• Live 9 mysteriously lacks some nice features that Live 8 has when it comes to browsing and previewing MIDI files. In the Live 8 browser, Type 0 files expand to reveal a node named after the composition the file contains (assuming the person who created the file included a name). With type 1 files, the node expands to reveal separate lanes for each track in the file, which you can preview and import one-at-a-time.
    Browsing MIDI files in Live 8.
    Strangely, in the Live 9 browser, nodes for MIDI files are not expandable, so there is neither any information about the contents of the file, but you also can't preview or import separate tracks from a Type 1 file like you can in Live 8.
    Browsing the same MIDI files in Live 9.
  • When you preview a General MIDI file in the Live browser, it usually sounds terrible, since Live just uses a single simple tone for every part, even if the song includes many parts for different instruments. This is especially noticeable in songs with percussion parts, since Live employs a chromatic tone for all the different drum hits. Don't worry when your General MIDI files sound terrible in the Live browser!
    Live's browser preview for MIDI files uses the same tone for all parts in the song.
  • Unlike most other DAWs, Live discards or ignores certain kinds of MIDI data when you import MIDI clips. Program change and System Exclusive (SysEx) events are among the kinds of MIDI messages that Live discards. If the GM file you're importing contains program changes (patch selections) at the very beginning of the song, Live will attempt to set the MIDI Program Change property of the MIDI clips it creates when you first import the file. Any program changes that occur over the course of the song are completely lost, however.
  • Live generally preserves controller (CC) data in MIDI files, so things like volume, pan, and pitch bend tend to work as intended when imported. You can view and edit this controller information in the Envelopes panel of the selected clip.
  • Importing MIDI files in Live is quite simple. Just drag your file from the Live browser into Arrangement or Session view. If it's a Type 1 file, Live creates a different MIDI clip for each "track" inside the file, and will attempt to set the Program Change property of each MIDI clip to the first tone used on that track. Live adds additional MIDI tracks to your project if there are more tracks in the file than there are in the project.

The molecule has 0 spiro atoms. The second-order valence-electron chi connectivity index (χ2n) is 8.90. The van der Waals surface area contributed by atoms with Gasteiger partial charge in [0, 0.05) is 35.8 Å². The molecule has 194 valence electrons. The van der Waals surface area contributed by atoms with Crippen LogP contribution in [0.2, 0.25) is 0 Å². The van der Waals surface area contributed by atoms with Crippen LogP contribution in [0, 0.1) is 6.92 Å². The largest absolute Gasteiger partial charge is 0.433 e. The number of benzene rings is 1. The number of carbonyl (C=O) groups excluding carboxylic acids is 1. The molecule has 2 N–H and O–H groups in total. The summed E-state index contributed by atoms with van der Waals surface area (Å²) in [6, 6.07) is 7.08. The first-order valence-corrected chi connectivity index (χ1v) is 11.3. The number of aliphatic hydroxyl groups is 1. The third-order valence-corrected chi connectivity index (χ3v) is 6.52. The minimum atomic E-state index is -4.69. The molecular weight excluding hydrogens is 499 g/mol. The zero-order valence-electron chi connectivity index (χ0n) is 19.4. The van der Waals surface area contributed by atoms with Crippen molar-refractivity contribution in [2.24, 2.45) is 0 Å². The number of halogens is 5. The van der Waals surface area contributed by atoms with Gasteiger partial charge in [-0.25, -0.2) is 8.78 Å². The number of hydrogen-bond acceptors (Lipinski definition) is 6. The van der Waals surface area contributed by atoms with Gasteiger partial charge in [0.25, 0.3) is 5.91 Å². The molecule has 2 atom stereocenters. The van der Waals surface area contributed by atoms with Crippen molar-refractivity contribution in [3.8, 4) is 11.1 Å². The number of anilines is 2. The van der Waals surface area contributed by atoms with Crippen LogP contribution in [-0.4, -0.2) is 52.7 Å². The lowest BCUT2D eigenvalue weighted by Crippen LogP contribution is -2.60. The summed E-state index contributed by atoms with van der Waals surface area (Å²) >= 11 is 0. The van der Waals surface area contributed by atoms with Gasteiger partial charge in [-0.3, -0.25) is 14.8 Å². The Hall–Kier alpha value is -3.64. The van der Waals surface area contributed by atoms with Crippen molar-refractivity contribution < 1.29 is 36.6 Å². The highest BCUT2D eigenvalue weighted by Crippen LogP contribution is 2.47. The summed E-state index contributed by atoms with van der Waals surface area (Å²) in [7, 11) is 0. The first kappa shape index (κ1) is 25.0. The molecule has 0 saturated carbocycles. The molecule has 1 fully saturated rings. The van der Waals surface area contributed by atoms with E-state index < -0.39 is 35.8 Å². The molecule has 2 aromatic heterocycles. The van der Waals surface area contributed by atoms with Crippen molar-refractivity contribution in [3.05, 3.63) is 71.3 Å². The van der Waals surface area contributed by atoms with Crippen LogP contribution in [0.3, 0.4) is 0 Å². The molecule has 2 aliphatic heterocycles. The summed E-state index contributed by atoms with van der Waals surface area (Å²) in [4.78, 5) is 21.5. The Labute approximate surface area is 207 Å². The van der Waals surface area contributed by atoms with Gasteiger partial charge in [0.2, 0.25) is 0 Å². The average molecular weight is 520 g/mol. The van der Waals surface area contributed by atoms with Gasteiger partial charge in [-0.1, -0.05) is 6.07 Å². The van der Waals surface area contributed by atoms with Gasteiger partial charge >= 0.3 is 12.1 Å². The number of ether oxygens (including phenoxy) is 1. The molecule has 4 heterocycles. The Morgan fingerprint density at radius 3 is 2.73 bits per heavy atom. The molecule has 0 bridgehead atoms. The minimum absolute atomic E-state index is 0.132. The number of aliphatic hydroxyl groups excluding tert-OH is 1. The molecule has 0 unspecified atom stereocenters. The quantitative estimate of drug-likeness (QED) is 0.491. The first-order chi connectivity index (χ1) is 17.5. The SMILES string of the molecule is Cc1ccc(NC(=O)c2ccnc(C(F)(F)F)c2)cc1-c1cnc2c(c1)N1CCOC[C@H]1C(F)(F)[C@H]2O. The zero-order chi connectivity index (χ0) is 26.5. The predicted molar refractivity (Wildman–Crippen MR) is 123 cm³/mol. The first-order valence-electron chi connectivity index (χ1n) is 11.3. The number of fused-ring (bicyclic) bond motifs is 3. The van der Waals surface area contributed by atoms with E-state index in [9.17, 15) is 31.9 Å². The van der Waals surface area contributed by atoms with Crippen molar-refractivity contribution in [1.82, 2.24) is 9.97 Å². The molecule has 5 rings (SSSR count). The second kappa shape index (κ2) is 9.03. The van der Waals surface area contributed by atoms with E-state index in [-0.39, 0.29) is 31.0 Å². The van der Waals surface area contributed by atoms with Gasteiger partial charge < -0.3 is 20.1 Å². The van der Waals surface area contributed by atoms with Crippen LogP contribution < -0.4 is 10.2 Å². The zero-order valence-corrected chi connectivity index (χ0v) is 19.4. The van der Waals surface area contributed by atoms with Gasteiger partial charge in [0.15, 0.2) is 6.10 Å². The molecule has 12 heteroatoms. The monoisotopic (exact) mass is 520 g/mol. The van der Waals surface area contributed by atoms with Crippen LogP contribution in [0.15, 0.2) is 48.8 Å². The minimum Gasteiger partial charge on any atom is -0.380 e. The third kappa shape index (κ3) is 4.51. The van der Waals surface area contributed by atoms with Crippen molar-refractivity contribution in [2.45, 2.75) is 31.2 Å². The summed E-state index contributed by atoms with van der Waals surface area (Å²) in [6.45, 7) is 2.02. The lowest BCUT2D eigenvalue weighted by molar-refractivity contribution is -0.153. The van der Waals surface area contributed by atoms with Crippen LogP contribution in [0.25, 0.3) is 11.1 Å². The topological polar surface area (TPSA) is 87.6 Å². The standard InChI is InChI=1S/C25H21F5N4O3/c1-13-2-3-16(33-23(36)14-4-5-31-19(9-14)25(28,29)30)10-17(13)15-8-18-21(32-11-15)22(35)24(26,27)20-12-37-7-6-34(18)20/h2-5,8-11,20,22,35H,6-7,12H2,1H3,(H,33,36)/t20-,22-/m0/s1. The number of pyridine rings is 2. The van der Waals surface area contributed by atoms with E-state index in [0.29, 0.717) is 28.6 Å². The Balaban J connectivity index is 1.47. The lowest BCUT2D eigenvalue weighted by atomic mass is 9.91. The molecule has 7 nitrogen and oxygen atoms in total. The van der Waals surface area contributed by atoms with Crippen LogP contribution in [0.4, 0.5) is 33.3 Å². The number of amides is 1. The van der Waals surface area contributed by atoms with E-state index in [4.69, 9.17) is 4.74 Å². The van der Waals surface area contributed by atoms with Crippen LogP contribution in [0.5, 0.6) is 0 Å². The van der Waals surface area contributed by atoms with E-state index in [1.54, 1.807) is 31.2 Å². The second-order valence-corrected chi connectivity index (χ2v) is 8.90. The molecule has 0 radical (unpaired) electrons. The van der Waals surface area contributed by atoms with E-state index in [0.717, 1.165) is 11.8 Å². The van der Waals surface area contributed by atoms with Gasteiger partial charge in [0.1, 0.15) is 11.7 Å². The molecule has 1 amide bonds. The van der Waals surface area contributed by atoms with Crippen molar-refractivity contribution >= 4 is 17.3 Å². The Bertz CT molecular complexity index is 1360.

• Note that when you do import a MIDI file into Live, Live will not attempt to actually load any instruments or set MIDI channels on any new tracks it creates in your project. That's all up to you, and we'll cover how to do that stuff in the following posts.
All right, so now you know all about how Live handles MIDI files. Next we'll talk about how to get your MIDI files ready for a smooth import into Live.

THE RIGHT TOOLS FOR THE JOB

In order to get your General MIDI files to play properly in Live, you'll need to use some external software to inspect and possibly convert the file. I have only found a couple of tools that do everything I need. Here they are:

 MidiYodi (by Canato)

  • Description: This is a multi-platform tool for examining, editing, and playing MIDI files. It's a Java application, and you need to already have version 1.7 or later of the Java Runtime installed for it to run, but it has a very usable and detailed user interface.
  • Platform: Mac, OS, Windows
  • Price: Free to download and try, $14.95 USD for a licensed version. (License is required for certain features, like converting Type 0 files to Type 1.)
  • Notes: This is a great tool, and the licensed version does everything we'll need for the purposes of this tutorial.
  • Download here.

MIDI Utility Pack (by KBD-Infinity)

  • Description: This is a collection of six different MIDI tools, but two in particular are useful for getting General MIDI files ready for Live. MIDI Microsope is a MIDI event viewer you can use to inspect MIDI files down to the byte level, and MIDI Typer converts between Type 0 and Type 1 MIDI files.
  • Platform: Windows
  • Price: Free to download and try, $19.95 USD for a licensed version. (The license is required to unlock features in the various tools, most importantly the ability to convert Type 0 files to Type 1.)
  • Notes: Functionality-wise, this is a veritable tool chest for anyone who works with MIDI files. The user interface seems to be geared toward more advanced users, especially the fact that the MIDI Microscope displays most values in hexadecimal format, and doesn't represent compound values (such as Channel/Program bytes) as separate values.